Advance Auto Parts' (AAP) CEO George Sherman on Q4 2015 Results - Earnings Call Transcript

| About: Advance Auto (AAP)

Advance Auto Parts, Inc. (NYSE:AAP)

Q4 2015 Earnings Conference Call

February 11, 2016 08:30 AM ET

Executives

Zaheed Mawani - IR

George Sherman - President and Interim CEO

Mike Norona - CFO

Analysts

Simeon Gutman - Morgan Stanley

Michael Lasser - UBS

Seth Basham - Wedbush Securities

Scot Ciccarelli - RBC Capital Markets

Dan Wewer - Raymond James

Greg Melich - Evercore ISI

Tony Cristello - BB&T Capital Markets

Matthew Fassler - Goldman Sachs

Chris Horvers - JPMorgan

Daniel Hofkin - William Blair & Co

Mike Baker - Deutsche Bank

Operator

Welcome to the Advance Auto Parts Fourth Quarter 2015 Conference Call. Your lines have been placed on listen-only until the question-and-answer session of today's call. [Operator Instructions] This conference is being recorded. If you have any objection, you may disconnect at this time.

Before we begin, Zaheed Mawani of Investor Relations will make a brief statement concerning forward-looking statements that will be made on this call.

Zaheed Mawani

Good morning, and thank you for joining us on today's call to discuss our fourth quarter results. I'm joined this morning by George Sherman, our President and Interim CEO; and Mike Norona, our Chief Financial Officer.

Before we begin, I would like to remind you that our comments today contain forward-looking statements we intend to be covered by and we claim the protection under the Safe Harbor provisions for forward-looking statements contained in the Private Securities Litigation Reform Act of 1995. Forward-looking statements address future events, developments or results and are subject to risks, uncertainties and assumptions that may cause our results to differ materially. Our comments today will also include certain non-GAAP measures including certain financial measures reported on a comparable or adjusted basis to exclude impacts of cost in connection with the integration of General Parts International and the recurring amortization of General Parts’ intangible assets.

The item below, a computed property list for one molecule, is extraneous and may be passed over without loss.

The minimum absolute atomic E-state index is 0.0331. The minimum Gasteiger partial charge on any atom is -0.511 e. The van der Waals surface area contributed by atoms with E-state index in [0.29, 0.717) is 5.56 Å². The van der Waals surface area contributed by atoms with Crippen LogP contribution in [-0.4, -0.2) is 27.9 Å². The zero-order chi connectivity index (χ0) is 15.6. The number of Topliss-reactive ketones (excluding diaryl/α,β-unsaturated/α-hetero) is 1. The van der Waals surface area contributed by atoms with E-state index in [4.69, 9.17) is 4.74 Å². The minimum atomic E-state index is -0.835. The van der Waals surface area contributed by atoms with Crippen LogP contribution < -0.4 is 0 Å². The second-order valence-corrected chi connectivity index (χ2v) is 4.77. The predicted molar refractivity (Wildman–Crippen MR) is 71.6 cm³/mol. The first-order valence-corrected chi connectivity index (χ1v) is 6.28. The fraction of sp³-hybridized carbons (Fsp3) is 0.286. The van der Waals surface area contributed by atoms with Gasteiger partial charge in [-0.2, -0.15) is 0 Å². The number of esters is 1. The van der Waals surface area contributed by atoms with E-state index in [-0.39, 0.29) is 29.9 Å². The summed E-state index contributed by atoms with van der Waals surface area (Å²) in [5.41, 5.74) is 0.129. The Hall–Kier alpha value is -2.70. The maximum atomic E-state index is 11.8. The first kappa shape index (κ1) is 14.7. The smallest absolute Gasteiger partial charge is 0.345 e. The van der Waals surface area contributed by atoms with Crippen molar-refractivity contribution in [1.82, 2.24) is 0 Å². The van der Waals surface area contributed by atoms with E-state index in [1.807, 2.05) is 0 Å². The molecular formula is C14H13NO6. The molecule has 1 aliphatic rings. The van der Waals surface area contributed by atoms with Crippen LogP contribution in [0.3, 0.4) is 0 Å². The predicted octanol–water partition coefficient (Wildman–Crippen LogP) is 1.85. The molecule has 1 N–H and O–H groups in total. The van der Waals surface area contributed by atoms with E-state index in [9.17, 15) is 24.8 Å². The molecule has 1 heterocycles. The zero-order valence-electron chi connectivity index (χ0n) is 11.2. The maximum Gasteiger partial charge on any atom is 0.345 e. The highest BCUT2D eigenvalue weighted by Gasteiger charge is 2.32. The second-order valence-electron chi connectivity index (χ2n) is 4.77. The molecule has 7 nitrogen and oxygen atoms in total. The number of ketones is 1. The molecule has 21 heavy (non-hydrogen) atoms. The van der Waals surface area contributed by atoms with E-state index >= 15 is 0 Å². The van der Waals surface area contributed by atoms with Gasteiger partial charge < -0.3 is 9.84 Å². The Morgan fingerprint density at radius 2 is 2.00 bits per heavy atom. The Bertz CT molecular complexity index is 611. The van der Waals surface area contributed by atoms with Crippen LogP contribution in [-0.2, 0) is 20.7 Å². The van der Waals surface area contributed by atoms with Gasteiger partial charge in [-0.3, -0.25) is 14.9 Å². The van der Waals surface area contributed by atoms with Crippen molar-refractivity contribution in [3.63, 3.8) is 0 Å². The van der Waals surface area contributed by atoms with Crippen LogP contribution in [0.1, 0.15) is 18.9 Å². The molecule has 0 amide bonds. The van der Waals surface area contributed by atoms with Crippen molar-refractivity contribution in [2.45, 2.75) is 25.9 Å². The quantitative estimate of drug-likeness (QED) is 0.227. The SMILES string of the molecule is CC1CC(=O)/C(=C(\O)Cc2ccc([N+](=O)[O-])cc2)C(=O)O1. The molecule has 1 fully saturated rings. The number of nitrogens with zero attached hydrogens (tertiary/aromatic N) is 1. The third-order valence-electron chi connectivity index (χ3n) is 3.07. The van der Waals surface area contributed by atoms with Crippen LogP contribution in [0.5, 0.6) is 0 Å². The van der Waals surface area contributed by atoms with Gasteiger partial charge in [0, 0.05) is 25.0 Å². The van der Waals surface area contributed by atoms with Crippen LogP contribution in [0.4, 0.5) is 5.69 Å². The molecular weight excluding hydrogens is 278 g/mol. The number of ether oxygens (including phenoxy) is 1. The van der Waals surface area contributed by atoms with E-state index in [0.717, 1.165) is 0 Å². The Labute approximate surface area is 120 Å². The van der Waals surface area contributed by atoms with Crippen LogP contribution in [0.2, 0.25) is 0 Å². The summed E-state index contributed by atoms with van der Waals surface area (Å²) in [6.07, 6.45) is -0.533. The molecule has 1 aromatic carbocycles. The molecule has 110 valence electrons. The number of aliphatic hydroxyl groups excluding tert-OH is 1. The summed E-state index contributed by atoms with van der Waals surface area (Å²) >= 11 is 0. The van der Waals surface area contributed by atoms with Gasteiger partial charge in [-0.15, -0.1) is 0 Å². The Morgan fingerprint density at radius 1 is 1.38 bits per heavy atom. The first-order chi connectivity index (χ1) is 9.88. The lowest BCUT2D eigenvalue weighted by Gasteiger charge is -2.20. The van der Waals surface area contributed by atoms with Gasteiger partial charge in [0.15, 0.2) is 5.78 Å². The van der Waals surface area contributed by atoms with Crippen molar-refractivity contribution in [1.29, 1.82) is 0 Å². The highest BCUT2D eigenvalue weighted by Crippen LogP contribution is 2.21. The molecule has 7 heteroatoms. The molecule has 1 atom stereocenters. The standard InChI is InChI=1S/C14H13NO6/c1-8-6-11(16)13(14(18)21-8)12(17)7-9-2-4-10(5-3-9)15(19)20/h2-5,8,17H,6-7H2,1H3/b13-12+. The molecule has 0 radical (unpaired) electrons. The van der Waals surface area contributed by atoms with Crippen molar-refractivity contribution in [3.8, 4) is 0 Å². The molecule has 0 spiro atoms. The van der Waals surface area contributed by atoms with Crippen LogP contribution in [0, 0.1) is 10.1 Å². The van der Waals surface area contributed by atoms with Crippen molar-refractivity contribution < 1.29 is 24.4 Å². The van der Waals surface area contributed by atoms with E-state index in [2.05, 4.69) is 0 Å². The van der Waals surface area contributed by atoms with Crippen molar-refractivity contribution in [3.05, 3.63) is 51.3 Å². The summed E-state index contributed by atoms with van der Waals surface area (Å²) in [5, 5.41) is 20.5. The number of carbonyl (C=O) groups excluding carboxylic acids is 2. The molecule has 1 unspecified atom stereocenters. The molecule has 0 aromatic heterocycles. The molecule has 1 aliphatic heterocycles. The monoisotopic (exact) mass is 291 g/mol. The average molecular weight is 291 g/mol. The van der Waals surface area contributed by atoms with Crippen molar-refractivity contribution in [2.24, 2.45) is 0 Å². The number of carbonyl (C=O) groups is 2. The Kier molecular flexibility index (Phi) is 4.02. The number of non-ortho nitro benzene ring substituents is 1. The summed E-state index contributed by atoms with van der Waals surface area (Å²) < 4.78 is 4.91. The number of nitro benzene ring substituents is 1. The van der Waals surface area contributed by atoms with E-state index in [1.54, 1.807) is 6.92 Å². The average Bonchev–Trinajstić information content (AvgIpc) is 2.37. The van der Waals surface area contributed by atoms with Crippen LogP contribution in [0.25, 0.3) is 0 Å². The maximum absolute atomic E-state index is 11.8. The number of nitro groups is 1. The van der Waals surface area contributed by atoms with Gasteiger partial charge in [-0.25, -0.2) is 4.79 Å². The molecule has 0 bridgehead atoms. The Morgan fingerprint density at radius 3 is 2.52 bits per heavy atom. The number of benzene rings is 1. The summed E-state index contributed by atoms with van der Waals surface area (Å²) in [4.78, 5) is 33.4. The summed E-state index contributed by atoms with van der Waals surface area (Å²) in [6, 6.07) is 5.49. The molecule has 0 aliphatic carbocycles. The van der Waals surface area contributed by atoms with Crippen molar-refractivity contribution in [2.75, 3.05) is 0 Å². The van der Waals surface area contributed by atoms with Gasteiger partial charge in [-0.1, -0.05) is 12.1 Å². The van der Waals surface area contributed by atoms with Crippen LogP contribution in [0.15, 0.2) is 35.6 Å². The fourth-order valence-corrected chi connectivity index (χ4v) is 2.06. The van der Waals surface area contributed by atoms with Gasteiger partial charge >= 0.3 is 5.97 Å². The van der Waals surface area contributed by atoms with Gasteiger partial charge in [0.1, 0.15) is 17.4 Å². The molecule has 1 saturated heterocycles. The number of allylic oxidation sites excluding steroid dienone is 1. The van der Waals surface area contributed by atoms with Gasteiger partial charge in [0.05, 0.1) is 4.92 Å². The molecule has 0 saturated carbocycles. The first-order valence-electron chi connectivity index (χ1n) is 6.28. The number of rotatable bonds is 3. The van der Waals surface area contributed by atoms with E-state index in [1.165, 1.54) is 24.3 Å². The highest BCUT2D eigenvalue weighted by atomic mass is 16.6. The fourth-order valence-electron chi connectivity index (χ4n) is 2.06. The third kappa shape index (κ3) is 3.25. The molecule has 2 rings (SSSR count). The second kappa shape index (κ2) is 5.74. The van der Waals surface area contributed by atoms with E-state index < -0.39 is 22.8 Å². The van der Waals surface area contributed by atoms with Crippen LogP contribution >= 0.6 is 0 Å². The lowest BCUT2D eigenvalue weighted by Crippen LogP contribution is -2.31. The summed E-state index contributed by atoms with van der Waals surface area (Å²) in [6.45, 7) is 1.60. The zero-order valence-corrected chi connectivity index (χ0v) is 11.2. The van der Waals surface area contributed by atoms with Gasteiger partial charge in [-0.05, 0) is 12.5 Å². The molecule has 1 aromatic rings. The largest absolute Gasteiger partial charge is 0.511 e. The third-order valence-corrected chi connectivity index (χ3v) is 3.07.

Please refer to our earnings press release and accompanying financial statements issued today for important information and additional detail regarding these forward-looking statements and the reconciliation of the non-GAAP measures referenced in today's call. The company intends these forward-looking statements to speak only as of the time of this conference call, and does not undertake to update or revise them as more information becomes available.

Now let me turn the call over to George, our Chief Executive Officer. George?

George Sherman

Thanks, Zaheed and good morning, everyone. We will take a different approach on today's call. First Mike and I will briefly address fourth quarter performance. Then I will share my perspective regarding our outlook and how we plan to drive improved execution and results going forward. We will leave plenty of time at the end for your questions. Let me get right into it.

Mike will address our fourth quarter results in more detail in a moment, but at a high level our worse than expected top line performance reflected both the negative impact of warmer weather and the continued impact of our efforts to move quickly to capture efficiencies through integration which inadvertently led to disruption in servicing our customers and supporting our stores. This combination of factors resulted in negative comparable sales of 2.5%. We are not satisfied with these results.

We have, however, made considerable progress and believe many of the major execution challenges are behind us. That being said, we still have work to do to drive efficiency across the company. As I said, we have made progress and let me be clear that we fully understand that we are in improvement mode.